The following tests provide the starting point of any medical workup. By comparing your test results to the normal values for your age, sex, and personal circumstances (i.e., medications you may be taking, health conditions you might have, etc.), your doctor can monitor changes in your disease activity and overall health.
- Complete Blood Count (CBC) A complete blood count (CBC) is the most commonly performed lab test in the U.S. and is used to analyze red blood cells (RBCs), white blood cells (WBCs), and platelets. Many people with systemic lupus have abnormal CBCs.
- Blood Chemistry Panel A blood chemistry panel is a common test used to evaluate anywhere from 7-25 individual components of your blood. From these tests, doctors can glean information on the function of many vital organs and substances, including your kidneys, blood glucose, cholesterol, liver, thyroid.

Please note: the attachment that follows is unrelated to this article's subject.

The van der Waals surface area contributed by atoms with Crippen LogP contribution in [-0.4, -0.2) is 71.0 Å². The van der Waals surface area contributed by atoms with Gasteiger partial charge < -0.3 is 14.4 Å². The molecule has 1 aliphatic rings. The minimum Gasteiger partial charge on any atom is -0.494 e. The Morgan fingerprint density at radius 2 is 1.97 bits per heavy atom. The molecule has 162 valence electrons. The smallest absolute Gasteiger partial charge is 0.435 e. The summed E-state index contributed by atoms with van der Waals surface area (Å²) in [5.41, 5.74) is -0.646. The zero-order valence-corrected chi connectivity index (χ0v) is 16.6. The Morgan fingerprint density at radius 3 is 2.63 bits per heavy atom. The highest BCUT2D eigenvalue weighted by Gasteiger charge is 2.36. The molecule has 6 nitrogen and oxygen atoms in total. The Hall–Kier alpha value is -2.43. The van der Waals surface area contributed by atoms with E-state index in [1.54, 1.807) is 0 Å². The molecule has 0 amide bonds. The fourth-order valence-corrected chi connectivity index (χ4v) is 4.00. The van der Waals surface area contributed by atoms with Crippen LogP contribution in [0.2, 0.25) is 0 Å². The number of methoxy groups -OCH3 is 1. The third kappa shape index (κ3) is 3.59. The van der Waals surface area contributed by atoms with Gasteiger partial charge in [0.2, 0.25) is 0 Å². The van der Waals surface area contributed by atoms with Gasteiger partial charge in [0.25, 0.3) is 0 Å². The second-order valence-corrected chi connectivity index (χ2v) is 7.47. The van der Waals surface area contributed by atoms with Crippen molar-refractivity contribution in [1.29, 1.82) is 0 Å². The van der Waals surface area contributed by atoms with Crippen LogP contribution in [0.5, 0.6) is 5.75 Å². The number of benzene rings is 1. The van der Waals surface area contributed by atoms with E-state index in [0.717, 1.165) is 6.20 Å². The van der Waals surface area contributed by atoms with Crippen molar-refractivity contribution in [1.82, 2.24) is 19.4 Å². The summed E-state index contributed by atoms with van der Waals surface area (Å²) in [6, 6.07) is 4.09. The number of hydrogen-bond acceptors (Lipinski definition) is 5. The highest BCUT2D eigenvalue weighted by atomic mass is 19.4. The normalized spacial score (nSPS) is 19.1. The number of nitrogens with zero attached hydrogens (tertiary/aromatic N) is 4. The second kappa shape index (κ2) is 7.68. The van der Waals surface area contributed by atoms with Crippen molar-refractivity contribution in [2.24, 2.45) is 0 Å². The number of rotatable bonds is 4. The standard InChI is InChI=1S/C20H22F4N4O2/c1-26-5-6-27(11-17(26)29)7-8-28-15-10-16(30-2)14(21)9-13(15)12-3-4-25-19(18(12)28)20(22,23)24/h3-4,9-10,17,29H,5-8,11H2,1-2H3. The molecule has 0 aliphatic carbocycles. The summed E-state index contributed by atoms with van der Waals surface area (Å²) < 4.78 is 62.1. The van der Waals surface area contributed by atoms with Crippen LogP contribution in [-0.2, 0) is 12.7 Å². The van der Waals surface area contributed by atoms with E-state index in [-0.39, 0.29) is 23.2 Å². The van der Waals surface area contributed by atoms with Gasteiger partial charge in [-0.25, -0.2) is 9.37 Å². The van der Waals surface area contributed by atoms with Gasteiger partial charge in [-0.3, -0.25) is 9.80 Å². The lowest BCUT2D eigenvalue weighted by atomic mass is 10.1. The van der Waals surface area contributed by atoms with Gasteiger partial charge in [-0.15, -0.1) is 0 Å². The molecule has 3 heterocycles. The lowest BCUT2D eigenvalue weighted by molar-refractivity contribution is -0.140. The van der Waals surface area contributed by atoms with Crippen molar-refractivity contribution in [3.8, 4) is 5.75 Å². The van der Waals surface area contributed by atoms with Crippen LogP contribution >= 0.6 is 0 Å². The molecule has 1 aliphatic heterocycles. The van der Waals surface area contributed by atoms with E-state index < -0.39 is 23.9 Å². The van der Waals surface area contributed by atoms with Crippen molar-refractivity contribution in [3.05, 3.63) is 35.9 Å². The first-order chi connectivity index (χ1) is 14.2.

- Urinalysis A complete urinalysis evaluates several different aspects of your urine through physical, chemical, and microscopic examination. In lupus treatment, a urinalysis is often used to monitor protein leakage (indicating kidney involvement) and identify and assess urinary tract infections (UTIs).